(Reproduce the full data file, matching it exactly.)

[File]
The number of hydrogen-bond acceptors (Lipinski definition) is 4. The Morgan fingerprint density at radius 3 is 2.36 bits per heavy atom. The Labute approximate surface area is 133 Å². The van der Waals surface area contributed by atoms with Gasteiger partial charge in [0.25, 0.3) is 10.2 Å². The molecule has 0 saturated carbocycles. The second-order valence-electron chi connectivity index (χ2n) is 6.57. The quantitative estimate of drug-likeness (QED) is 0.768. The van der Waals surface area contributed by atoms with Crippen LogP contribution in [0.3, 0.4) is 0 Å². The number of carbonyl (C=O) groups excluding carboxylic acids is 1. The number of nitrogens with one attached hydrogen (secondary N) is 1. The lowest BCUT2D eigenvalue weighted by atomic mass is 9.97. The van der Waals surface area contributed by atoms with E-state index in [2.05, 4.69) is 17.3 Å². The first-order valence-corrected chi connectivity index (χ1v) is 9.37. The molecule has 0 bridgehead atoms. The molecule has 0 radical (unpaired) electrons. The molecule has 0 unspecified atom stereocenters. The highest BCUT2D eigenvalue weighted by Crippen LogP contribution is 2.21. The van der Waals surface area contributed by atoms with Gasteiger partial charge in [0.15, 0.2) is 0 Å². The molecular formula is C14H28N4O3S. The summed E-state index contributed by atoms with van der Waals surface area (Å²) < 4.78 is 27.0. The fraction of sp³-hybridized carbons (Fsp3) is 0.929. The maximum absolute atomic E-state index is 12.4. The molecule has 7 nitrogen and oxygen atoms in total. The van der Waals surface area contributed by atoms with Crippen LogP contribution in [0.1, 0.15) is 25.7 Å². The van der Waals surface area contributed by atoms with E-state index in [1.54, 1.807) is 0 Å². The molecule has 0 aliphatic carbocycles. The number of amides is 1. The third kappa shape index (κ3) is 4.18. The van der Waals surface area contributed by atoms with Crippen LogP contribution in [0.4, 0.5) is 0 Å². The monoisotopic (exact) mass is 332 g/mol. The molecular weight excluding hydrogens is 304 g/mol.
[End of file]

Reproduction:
The number of hydrogen-bond acceptors (Lipinski definition) is 4. The Morgan fingerprint density at radius 3 is 2.36 bits per heavy atom. The Labute approximate surface area is 133 Å². The van der Waals surface area contributed by atoms with Gasteiger partial charge in [0.25, 0.3) is 10.2 Å². The molecule has 0 saturated carbocycles. The second-order valence-electron chi connectivity index (χ2n) is 6.57. The quantitative estimate of drug-likeness (QED) is 0.768. The van der Waals surface area contributed by atoms with Crippen LogP contribution in [0.3, 0.4) is 0 Å². The number of carbonyl (C=O) groups excluding carboxylic acids is 1. The number of nitrogens with one attached hydrogen (secondary N) is 1. The lowest BCUT2D eigenvalue weighted by atomic mass is 9.97. The van der Waals surface area contributed by atoms with E-state index in [2.05, 4.69) is 17.3 Å². The first-order valence-corrected chi connectivity index (χ1v) is 9.37. The molecule has 0 bridgehead atoms. The molecule has 0 radical (unpaired) electrons. The molecule has 0 unspecified atom stereocenters. The highest BCUT2D eigenvalue weighted by Crippen LogP contribution is 2.21. The van der Waals surface area contributed by atoms with Gasteiger partial charge in [0.15, 0.2) is 0 Å². The molecular formula is C14H28N4O3S. The summed E-state index contributed by atoms with van der Waals surface area (Å²) < 4.78 is 27.0. The fraction of sp³-hybridized carbons (Fsp3) is 0.929. The maximum absolute atomic E-state index is 12.4. The molecule has 7 nitrogen and oxygen atoms in total. The van der Waals surface area contributed by atoms with Crippen LogP contribution in [0.1, 0.15) is 25.7 Å². The van der Waals surface area contributed by atoms with E-state index in [1.54, 1.807) is 0 Å². The molecule has 0 aliphatic carbocycles. The number of amides is 1. The third kappa shape index (κ3) is 4.18. The van der Waals surface area contributed by atoms with Crippen LogP contribution in [0.4, 0.5) is 0 Å². The monoisotopic (exact) mass is 332 g/mol. The molecular weight excluding hydrogens is 304 g/mol.